One of the ways in which I challenge the author/narrator question is to be very deliberately in the moment of the book at all times. When I hear "Dirty White Boy" by Foreigner (a song with which I'm currently obsessed; I'm listening to it as I type this), I don't think, "what a great song that was." I think, "I am at the rink, at this moment, dancing with Scott." I've read that smell is the sense most connected to memory, but I totally don't believe that, at least for myself. Music is my memory generator in a very effective, immediate sense. I hear, for instance, Human League's "Don't You Want Me?" and I'm instantly looking over a French Quarter street from the third floor of a Paris fleabag hotel in 1982. Nostalgia doesn't resonate with me (the music I listened to while writing in Cars helped me keep it immediate) and I worked very hard to keep this book out of the realm of the nostalgic, a technique I learned from the brilliant non-fiction writer, Kirsten Koza. As Koza in her book, Lost in Moscow, refuses to say "and looking back, this is what I learned," my book is written in the present tense, never leaves 1982 (except in flashback or dream), and never enters the realm of "if only I'd realized then that...". There is no "I remember when" in this book. I think that helps those who might be tempted to believe that all my narrators are me. Any thinking reader can see that they're clearly not (as some of my narrators end up dead at the end of the books, along with several other characters), and by locating the reader as solidly as I can inside the moment I'm creating for them, and not resorting to nostalgia, I hope that the dividing line between me and my narrators becomes quite clear.
Of course, there are elements of me in the work. After all, I'm the instrument of creation of the work, and I have a body of experience and beliefs that necessarily enters it. At the basest level, I'm the one doing the typing. One critic of fake Paul was put off by my tendency to stalk people, as though I clearly was my narrator. As it is, the man on whom I based fake Paul and I are still close friends, and I am utterly positive that he never felt the least bit stalked. It was a ridiculous thing for that critic to write. I felt it was abundantly clear that I had created a character and was not writing about myself, but apparently, there are still readers out there who simply cannot separate the author from the speaker or narrator. That's a great problem in current Canadian Poetry at the moment, I think. So much of it is so terribly personal or confessional, that I suppose it's a natural leap for some to assume that all Canadian poets write about nothing but their own lives. Of course, nothing could be further from the truth, but we still struggle against that narrow viewpoint. I'm glad that what you see as my "playful challenge" of that does indeed come through.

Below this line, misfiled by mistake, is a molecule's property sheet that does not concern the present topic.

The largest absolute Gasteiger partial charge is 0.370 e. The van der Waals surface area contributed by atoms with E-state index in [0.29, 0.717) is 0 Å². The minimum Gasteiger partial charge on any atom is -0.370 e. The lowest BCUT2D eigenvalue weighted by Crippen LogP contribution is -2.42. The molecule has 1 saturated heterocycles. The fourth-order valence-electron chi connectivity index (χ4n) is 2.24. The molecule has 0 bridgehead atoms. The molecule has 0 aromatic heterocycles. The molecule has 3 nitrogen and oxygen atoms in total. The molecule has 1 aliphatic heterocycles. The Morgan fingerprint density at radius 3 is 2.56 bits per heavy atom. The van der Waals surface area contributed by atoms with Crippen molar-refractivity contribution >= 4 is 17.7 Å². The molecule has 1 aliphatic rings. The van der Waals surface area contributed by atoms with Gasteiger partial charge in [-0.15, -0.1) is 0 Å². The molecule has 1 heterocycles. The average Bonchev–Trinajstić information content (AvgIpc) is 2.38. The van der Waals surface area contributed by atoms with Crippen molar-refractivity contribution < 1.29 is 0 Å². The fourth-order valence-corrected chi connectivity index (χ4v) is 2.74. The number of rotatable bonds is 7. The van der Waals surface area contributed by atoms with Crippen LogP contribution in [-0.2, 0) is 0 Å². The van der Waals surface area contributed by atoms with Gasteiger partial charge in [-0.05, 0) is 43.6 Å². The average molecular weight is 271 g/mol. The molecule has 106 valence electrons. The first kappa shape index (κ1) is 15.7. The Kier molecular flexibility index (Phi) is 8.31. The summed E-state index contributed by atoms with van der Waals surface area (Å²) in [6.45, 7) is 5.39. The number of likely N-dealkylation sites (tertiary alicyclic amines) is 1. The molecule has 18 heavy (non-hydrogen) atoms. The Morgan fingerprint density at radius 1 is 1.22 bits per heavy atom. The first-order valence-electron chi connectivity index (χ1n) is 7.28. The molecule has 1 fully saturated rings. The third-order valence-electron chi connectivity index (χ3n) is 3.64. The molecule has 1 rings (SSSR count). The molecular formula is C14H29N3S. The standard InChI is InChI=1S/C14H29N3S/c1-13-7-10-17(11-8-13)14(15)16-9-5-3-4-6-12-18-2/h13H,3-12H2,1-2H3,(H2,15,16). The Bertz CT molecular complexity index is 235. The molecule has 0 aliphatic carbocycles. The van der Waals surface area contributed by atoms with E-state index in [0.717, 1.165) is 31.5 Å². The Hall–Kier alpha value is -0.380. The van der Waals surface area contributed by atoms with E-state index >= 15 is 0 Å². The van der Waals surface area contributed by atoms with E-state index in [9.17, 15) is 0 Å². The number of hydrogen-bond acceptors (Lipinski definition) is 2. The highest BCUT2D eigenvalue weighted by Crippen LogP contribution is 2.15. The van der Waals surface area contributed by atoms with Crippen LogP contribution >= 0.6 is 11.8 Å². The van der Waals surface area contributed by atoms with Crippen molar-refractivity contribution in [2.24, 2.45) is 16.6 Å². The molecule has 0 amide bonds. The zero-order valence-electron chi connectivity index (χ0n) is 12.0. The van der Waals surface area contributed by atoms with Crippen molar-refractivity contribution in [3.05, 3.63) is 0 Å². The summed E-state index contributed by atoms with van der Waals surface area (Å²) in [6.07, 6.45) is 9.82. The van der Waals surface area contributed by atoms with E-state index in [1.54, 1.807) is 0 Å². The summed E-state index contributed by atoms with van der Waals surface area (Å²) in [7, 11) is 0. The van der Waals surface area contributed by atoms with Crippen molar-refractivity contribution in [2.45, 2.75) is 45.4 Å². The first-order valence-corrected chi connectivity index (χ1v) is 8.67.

My strategy for pushing boundaries is a constant reminder I have tacked up over my computer. It reads, "Dear Kimmy, You can write whatever the hell you like. Love, Kimmy." I also have a quote taped on the screen itself by the great novelist, Ian McEwan: "Age is the great disobliger." As I've gotten older, I've figured out that the CPP (Canadian Poetry Police) are not going to come and arrest me if I subvert expected and accepted genres. The absolute worst that can happen if I don't fall into accepted writing categories is that I won't be nominated for any big awards (which I never am anyway, so no change there), a couple of critics won't like it, or I won't fit in with the rest of the poetry kids at the playground. I can happily live with all of that in order to stay true to my idea of what I'm doing in my work. A lack of nods in the CanLit world does not equal a lack of quality or innovation. I occasionally pay attention to people saying that such-a-such a theme or form is the New Thing, and deliberately avoid it. I have my own style, I know what it is, and I know it's not easily categorized. I like that. You didn't ask, but I'll tell you that my greatest influences in the boundary-pushing world are The Collected Works of Billy the Kid by Michael Ondaatje and Headframe (1 and 2), by my late mentor, Birk Sproxton. Birk once told me that he writes "books" and that's a genre I've aspired to all my career. I understand that books must be categorized, and I suppose poetry is the nearest to what I do, overall, but it's my own take on what I think poetry is and can be. During the course of that conversation, Birk and I invented the Genre Sproxton and the Genre Beach to account for our reticence to fall into the established styles. His influence is the greatest in terms of me following my own path and not accepting that the way things are in the poetry world are the way they are for me.

Where is my current work heading? Right now, it's heading back to my little room here at St. Peter's Abbey in Saskatchewan where I do a great deal of the generation of my raw material and have done for nearly nine years. After supper, I hope to settle in with a manuscript in progress entitled Aberrant Lounges. it exists as a chapbook that was published by the Martian Press a couple of years back, and my goal while here is to write enough raw material to produce the better part of a complete (but very drafty) first draft of a full manuscript. I have also found myself writing postcard fiction (some of which fits into the current work), which I'm finding remarkably similar to poetry in terms of its compression and snapshot qualities.

I've brought a couple of other projects with me, and I always wait, day to day, to see what this place wants to me write.